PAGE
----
Perhaps most importantly, CIOs need to judge what type of situation requires a yellow flag — meaning an implementation continues while the technology is closely monitored — and what type of situation merits red. Even the most wired hospitals can experience difficulties or fall victim to an incident such as interference, and in these cases, it's important to have a plan. Says Spectrum's O'Hare, “We have various practices now where if we think we're under a certain level of threat that puts an implementation at risk, we take action and mitigate those risks, including, if necessary, cutting ourselves off.”
While these types of incidents are rare, they do exist, and it's much better to be ready than to attempt to devise a response on the fly. “We haven't had to do this in years, but if we perceived a particular threat, we'd bring down our connections if we needed to,” says O'Hare.
A wake-up call for the industry
While the findings from the JAMA study have prompted important discussions from both vendors and hospital executives, one group Turisco wants to see more response from is industry associations.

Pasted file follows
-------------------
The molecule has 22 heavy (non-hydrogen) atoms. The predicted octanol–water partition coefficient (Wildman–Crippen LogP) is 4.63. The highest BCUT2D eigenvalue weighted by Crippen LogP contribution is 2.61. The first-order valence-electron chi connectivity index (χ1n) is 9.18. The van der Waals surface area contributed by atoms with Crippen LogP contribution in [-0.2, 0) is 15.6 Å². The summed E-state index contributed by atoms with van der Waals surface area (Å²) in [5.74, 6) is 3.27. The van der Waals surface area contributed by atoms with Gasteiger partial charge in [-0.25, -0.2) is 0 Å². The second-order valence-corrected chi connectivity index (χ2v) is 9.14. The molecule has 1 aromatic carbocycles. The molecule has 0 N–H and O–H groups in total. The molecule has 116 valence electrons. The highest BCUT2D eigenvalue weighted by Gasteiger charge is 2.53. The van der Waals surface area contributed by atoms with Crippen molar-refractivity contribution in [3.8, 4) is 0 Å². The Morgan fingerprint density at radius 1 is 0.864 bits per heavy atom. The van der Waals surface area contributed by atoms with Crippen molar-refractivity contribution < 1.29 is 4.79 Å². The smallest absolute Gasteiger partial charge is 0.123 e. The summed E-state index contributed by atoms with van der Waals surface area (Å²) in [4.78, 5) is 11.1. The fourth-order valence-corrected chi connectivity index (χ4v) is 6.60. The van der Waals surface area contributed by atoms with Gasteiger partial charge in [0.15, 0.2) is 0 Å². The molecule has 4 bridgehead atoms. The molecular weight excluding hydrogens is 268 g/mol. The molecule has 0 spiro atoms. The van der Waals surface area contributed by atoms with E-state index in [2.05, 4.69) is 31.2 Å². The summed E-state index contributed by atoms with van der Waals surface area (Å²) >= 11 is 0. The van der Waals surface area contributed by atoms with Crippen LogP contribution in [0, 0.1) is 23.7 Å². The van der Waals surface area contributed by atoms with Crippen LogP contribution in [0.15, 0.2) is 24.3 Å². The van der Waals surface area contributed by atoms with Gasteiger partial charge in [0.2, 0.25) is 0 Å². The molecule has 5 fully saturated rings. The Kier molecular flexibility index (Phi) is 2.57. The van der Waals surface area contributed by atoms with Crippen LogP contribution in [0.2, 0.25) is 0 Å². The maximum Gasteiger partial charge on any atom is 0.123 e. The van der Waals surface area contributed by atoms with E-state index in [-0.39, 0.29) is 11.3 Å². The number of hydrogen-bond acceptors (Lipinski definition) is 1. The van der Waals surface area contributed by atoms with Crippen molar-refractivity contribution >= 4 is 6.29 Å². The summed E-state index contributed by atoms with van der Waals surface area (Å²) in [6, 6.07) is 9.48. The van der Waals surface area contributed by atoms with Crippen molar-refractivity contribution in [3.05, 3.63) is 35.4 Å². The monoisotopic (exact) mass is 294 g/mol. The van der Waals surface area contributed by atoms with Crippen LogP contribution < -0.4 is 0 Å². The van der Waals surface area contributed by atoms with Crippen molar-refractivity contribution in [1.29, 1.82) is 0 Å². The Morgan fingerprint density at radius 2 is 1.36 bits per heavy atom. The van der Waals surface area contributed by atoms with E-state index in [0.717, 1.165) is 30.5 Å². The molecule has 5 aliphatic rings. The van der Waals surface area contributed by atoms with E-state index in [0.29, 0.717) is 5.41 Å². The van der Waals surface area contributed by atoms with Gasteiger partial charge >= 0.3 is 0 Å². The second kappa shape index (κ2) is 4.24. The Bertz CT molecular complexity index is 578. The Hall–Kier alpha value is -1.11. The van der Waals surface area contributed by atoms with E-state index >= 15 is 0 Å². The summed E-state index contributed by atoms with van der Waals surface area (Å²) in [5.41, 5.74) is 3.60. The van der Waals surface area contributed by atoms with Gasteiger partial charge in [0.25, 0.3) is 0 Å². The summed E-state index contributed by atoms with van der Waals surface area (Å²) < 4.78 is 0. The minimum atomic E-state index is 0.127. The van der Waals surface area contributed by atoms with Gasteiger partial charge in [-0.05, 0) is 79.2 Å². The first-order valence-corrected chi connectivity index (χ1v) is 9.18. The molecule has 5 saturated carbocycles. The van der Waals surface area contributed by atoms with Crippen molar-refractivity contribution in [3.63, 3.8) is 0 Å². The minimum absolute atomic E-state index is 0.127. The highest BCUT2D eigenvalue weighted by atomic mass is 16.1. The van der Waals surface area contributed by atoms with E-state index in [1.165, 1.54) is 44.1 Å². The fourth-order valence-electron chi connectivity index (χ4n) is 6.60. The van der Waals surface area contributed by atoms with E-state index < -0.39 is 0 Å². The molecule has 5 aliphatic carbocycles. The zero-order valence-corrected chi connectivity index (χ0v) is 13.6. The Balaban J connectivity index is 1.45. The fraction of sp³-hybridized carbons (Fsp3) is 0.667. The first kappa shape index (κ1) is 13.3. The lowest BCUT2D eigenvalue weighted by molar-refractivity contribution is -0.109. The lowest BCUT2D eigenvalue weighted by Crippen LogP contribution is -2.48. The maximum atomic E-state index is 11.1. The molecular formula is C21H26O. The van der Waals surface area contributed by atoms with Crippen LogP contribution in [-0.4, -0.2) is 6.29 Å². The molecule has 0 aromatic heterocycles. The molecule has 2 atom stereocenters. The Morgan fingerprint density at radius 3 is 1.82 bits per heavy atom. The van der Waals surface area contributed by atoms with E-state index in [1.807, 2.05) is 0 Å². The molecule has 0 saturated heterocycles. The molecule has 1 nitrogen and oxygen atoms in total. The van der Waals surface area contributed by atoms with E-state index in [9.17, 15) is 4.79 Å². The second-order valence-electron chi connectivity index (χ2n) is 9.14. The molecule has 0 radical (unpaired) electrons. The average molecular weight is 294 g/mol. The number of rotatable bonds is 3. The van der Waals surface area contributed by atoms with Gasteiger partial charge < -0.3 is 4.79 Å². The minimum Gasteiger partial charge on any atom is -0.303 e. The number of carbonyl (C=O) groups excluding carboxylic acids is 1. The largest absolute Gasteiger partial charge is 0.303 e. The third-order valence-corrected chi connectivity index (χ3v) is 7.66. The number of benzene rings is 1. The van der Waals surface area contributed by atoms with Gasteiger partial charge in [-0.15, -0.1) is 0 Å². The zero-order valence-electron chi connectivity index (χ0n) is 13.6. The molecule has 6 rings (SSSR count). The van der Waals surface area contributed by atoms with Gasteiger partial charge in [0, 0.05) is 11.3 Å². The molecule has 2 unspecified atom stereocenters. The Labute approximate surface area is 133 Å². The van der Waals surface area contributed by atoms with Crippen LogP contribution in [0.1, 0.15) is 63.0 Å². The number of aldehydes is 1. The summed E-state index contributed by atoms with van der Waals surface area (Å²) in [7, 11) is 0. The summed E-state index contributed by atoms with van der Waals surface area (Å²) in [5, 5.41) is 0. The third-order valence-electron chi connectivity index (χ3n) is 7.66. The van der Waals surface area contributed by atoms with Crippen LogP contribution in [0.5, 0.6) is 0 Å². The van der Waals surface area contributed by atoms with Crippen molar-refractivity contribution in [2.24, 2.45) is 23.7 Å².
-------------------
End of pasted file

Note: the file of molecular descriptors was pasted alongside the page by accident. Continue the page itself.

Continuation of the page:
According to Turisco, the Association for Automatic Identification and Mobility (AIM Global, Warrendale, Pa.) has issued a call to arms to the vendors encouraging them to collaborate with industry associations to devise better methods of testing. This, she says, could go a long way in providing hospital executives with some piece of mind. But while the statements issued by AIM Global and other associations are certainly a step in the right direction, she wants to see less talking and more action.
“They need to take it up a notch,” says Turisco. “There has to be an industry-wide response to this, as opposed to letting individual hospitals figure it out. These results raise important questions that need to be answered.”
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